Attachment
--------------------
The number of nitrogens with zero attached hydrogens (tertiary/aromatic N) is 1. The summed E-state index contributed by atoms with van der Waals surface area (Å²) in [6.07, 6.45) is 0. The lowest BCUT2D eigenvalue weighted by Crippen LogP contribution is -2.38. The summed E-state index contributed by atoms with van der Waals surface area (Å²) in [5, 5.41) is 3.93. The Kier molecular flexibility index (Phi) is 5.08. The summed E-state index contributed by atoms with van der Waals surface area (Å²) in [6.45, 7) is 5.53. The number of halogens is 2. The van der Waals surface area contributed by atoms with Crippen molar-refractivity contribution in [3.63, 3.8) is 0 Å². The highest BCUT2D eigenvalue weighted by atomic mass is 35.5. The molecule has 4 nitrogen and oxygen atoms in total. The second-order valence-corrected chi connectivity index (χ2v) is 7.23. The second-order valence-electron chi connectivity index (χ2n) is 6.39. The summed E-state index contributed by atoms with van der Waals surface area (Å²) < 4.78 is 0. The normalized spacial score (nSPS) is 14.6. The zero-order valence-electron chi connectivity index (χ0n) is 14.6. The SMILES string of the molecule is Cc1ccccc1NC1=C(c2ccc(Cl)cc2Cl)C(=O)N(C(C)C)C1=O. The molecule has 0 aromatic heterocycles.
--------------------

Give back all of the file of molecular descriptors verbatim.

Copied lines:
The number of nitrogens with zero attached hydrogens (tertiary/aromatic N) is 1. The summed E-state index contributed by atoms with van der Waals surface area (Å²) in [6.07, 6.45) is 0. The lowest BCUT2D eigenvalue weighted by Crippen LogP contribution is -2.38. The summed E-state index contributed by atoms with van der Waals surface area (Å²) in [5, 5.41) is 3.93. The Kier molecular flexibility index (Phi) is 5.08. The summed E-state index contributed by atoms with van der Waals surface area (Å²) in [6.45, 7) is 5.53. The number of halogens is 2. The van der Waals surface area contributed by atoms with Crippen molar-refractivity contribution in [3.63, 3.8) is 0 Å². The highest BCUT2D eigenvalue weighted by atomic mass is 35.5. The molecule has 4 nitrogen and oxygen atoms in total. The second-order valence-corrected chi connectivity index (χ2v) is 7.23. The second-order valence-electron chi connectivity index (χ2n) is 6.39. The summed E-state index contributed by atoms with van der Waals surface area (Å²) < 4.78 is 0. The normalized spacial score (nSPS) is 14.6. The zero-order valence-electron chi connectivity index (χ0n) is 14.6. The SMILES string of the molecule is Cc1ccccc1NC1=C(c2ccc(Cl)cc2Cl)C(=O)N(C(C)C)C1=O. The molecule has 0 aromatic heterocycles.